How to Solve the Supply Chain Shortage

The recent Covid pandemic has “exposed vulnerabilities in the production strategies and supply chains of firms just about anywhere” (Shih 1). It has also highlighted the “extremity of the problem” and “the world’s failure to find a quick fix” (Murray 1). The economy jump starting again has resulted in one of the largest traffic jams in history. Many producers have been caught off guard by the rebound of decreased production after consumers stopped spending last year. Most factories also had to reduce production due to workers going back home out of fear of Covid spreading. Even large scale companies like Apple and Amazon are struggling to keep up. Amazon said it’s fourth-quarter profit could be lost having to pay labor and transport fees and Apple lost $6 billion by not being able to meet demand (Murray 5).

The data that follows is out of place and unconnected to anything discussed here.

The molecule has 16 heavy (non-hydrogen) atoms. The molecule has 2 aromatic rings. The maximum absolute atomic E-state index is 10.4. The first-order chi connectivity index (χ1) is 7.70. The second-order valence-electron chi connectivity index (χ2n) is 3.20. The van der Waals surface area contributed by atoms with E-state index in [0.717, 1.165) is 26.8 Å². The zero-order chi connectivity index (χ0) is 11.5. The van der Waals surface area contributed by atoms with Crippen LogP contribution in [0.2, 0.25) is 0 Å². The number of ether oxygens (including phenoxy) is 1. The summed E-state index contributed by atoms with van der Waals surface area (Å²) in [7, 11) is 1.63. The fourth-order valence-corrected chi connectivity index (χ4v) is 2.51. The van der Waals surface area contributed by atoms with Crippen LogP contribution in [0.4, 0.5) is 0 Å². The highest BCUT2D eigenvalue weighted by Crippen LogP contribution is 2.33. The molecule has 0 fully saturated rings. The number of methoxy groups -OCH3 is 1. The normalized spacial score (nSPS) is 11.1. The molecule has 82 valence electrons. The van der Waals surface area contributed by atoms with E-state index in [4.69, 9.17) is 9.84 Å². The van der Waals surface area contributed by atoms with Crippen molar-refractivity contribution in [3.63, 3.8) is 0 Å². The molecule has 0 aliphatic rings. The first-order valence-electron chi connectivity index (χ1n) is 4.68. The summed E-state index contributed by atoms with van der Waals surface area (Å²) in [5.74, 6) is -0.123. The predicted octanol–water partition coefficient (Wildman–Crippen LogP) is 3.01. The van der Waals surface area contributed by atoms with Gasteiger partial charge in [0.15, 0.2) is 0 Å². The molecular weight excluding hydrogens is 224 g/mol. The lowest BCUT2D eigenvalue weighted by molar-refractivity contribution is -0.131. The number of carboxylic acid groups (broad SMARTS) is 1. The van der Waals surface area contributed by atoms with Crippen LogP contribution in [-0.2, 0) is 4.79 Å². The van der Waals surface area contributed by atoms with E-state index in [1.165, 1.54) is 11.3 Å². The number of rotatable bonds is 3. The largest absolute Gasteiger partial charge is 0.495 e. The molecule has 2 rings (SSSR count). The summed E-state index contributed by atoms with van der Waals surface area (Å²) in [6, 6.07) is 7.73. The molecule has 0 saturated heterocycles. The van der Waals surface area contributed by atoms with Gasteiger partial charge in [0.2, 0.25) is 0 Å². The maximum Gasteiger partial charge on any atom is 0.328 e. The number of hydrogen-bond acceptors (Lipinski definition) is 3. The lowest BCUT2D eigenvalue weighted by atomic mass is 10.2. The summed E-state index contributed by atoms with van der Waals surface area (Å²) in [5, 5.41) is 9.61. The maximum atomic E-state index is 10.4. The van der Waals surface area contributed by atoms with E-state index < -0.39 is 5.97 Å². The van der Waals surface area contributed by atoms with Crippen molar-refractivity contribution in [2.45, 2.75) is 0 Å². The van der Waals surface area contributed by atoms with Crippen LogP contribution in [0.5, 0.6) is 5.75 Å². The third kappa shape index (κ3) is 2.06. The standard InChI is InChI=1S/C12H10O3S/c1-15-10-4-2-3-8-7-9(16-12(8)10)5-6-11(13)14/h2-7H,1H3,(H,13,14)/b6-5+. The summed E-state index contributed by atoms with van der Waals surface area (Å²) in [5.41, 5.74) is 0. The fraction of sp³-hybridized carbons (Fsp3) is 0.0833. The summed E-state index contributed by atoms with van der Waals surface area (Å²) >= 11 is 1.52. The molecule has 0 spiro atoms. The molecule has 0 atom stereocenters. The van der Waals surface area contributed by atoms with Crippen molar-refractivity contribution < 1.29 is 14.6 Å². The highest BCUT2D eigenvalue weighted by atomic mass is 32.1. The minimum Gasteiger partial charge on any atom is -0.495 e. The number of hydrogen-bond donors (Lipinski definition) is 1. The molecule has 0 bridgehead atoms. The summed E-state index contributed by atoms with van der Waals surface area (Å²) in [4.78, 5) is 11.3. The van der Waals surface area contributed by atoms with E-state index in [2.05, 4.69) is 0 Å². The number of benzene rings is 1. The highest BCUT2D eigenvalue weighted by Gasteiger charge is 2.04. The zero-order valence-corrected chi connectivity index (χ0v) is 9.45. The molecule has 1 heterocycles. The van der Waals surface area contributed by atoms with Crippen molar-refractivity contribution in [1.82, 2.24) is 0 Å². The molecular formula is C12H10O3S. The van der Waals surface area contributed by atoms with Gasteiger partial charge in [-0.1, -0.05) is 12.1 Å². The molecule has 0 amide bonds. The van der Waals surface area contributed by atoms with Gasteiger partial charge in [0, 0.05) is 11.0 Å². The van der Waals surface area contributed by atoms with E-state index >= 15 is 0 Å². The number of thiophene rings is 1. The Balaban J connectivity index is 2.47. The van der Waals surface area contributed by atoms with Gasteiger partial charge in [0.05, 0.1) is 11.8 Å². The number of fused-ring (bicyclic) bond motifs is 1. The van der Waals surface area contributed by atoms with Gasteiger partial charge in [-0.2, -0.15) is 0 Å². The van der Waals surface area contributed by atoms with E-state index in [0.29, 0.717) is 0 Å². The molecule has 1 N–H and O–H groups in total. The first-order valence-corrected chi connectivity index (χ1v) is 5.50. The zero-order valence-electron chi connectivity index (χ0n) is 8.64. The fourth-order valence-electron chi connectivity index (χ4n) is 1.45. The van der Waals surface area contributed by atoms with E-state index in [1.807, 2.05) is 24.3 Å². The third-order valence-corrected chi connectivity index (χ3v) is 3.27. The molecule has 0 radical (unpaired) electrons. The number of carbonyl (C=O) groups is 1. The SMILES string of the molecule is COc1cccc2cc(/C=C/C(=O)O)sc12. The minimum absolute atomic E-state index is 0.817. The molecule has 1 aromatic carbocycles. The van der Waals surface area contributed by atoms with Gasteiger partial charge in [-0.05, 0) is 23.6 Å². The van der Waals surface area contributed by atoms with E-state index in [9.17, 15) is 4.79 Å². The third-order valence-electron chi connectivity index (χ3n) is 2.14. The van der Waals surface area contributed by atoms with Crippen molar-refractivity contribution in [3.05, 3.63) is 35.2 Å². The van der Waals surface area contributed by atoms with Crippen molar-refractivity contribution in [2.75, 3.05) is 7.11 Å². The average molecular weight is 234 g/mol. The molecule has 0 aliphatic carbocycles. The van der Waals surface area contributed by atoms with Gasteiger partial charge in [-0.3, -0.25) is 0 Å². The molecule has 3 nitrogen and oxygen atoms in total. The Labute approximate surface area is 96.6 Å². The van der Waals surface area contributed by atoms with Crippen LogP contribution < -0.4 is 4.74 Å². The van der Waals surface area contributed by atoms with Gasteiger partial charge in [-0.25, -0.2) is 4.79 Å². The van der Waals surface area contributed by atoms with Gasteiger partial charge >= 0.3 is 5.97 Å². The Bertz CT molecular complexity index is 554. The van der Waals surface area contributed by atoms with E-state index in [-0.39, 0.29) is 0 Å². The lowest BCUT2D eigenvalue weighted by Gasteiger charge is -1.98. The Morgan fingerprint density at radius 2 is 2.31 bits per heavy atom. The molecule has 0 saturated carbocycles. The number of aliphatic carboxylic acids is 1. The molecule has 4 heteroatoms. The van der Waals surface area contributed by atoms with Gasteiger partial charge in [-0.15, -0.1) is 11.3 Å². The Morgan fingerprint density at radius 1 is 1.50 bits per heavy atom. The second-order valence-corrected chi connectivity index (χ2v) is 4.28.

However, there are ways for you to protect your business from supply chain shortages without losing competitiveness. First it is important to understand where risks lie in your company, including distribution facilities and transportation (Shih 4). This process helps identify which suppliers can be categorized into low, medium, and high risk. You should also consider if your operations and manufacturing capacity is flexible or requires more sophisticated materials, such as smartphone chips from Taiwan or sensor technology from Japan or China. This information can be used to diversify your sources of materials.